When writing a new function or method, or when creating a form, the work is never linear. We usually need to:
- access the explorer to find the form in its folder
- access the explorer to write the documentation for the method
- read the documentation of a command on the 4D documentation website
- read the documentation of a component’s method
In this new version, we have added some menu items in the code editor and form editor to allow you to better navigate between the different elements of a project.
by Mourad Aouinat, Software Engineer at 4D Morocco
In a previous blog post, we saw how easy setting up a REST API using 4D. In this blog post, we will leverage the powerful 4D REST API in combination with React to build a To-Do app that includes features to open todos, create new ones, modify existing ones, and features for bulk modification and bulk deletion.
The code editor’s feature set grows with every release, and 4Dv19 is no exception.
Every developer has their own special – and sometimes peculiar – taste when it comes to their code editor (font, font size, color of the elements, etc.). What looks great and boosts productivity for one developer can be an obstacle for another. That’s why 4D v19 introduces theme management.
If “creating my own theme” is on your bucket list, now is the right time to check it off! 4D v19 comes with basic themes that you can enrich and adapt to your own taste.
Dark Mode is awesome and creates an exciting user experience. That’s why, starting with 4D v19, 4D now supports Dark Mode, which activates automatically if Dark Mode is turned on at the macOS level.
This is just the beginning, and there is more to come in future versions such as Dark Mode support for all components (e.g. the 4D Write Pro widget) and Design Mode.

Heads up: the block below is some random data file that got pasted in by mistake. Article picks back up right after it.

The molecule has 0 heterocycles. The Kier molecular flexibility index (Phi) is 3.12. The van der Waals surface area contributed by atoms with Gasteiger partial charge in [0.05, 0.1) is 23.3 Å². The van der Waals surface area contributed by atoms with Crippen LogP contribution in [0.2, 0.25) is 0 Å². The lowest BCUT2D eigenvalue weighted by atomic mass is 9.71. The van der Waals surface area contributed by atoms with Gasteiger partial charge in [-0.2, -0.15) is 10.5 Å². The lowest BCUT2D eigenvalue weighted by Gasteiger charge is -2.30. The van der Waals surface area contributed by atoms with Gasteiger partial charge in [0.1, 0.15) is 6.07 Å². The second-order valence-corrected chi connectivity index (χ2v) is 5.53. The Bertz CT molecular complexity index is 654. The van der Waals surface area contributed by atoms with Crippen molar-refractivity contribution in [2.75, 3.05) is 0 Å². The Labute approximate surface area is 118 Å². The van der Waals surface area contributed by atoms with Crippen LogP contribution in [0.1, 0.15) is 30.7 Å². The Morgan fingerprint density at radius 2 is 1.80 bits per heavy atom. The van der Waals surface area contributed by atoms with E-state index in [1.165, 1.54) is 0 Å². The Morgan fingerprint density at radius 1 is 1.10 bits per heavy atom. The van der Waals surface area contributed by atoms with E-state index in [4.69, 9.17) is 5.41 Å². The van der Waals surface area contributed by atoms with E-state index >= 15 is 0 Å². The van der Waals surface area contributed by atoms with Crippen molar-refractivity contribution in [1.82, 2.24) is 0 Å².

Want to see how Dark Mode transforms the look of 4D elements? Keep reading!
The 4D Write Pro toolbar and sidebar continue to grow with more functionalities to help you create documents even faster and easier.
With 4D v18 R6, you can :
- increment or decrement text
- copy/paste the ruler
- change the background color of a paragraph
- change the style of a word (uppercase, lowercase, etc.)
4D v18 R6 comes with new features in the code editor to make things easier for you when writing code.
The same goes for the debugger. We know debugging an application can be difficult, that’s why we never stop working to help make your experience better. This time, we’ve added some options and additional information that will make it easier to trace and analyze your code.
Keep reading to see what’s in store for you:
With 4D 18 R4, we announced the availability of the suggested functions for classes (4D and data model). With 4D v18 R6, we’ve got more great news to simplify and facilitate the writing of code in the editor: The prototype of a function and a short description are displayed in the code editor!
Speed up your development process and avoid typos. Now, information about class functions is displayed in the code editor, helping you to write more in less time while making sure that you’re on the right track!
Let’s find out more!
If you’re interested in the user interface, you may have already used the On before keystroke and On after keystroke events. You’ll certainly be happy to know that the handling of these events has been greatly enhanced with 4D v18 R5. In addition, a new command has been created to determine if there is ongoing input when the On before keystroke event is generated. Let’s find out more!
In 4D v18 R5, you can preview the final CSS rendering in the form editor WITHOUT running your dialog. Yes, you heard that right. Standardizing and reviving your forms has never been easier!
If you haven’t yet heard about CSS in 4D, now’s the perfect time to learn more! Introduced in 4D v18 for project applications, this concept includes enhanced and quick style sheets based on CSS. I recommend taking a look at this blog post.
Have you ever wondered about 4D’s autocompletion feature or asked yourself why 4D suggests all functions used in the code? Since an object is a very generic type, 4D only knows what it’s really storing at runtime. However, that doesn’t help much when you’re writing your code.
4D now offers a new, alternative syntax which will greatly enhance autocompletion when declaring your variables.